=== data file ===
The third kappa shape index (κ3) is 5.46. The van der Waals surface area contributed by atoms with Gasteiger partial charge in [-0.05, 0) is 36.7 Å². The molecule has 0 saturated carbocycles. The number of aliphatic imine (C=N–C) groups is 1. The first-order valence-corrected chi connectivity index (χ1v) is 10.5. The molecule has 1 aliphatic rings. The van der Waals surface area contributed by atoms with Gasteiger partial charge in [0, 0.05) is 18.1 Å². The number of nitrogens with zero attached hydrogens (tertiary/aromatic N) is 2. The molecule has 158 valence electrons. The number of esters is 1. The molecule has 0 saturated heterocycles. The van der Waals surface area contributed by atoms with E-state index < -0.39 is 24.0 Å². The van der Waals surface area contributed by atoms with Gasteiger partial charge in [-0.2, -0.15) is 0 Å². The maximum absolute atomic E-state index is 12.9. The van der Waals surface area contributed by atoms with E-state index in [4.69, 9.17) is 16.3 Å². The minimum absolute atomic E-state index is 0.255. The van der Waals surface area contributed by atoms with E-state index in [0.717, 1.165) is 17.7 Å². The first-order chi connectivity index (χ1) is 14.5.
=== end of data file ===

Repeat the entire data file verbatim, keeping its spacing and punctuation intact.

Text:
The third kappa shape index (κ3) is 5.46. The van der Waals surface area contributed by atoms with Gasteiger partial charge in [-0.05, 0) is 36.7 Å². The molecule has 0 saturated carbocycles. The number of aliphatic imine (C=N–C) groups is 1. The first-order valence-corrected chi connectivity index (χ1v) is 10.5. The molecule has 1 aliphatic rings. The van der Waals surface area contributed by atoms with Gasteiger partial charge in [0, 0.05) is 18.1 Å². The number of nitrogens with zero attached hydrogens (tertiary/aromatic N) is 2. The molecule has 158 valence electrons. The number of esters is 1. The molecule has 0 saturated heterocycles. The van der Waals surface area contributed by atoms with E-state index < -0.39 is 24.0 Å². The van der Waals surface area contributed by atoms with Gasteiger partial charge in [-0.2, -0.15) is 0 Å². The maximum absolute atomic E-state index is 12.9. The van der Waals surface area contributed by atoms with E-state index in [4.69, 9.17) is 16.3 Å². The minimum absolute atomic E-state index is 0.255. The van der Waals surface area contributed by atoms with E-state index in [0.717, 1.165) is 17.7 Å². The first-order chi connectivity index (χ1) is 14.5.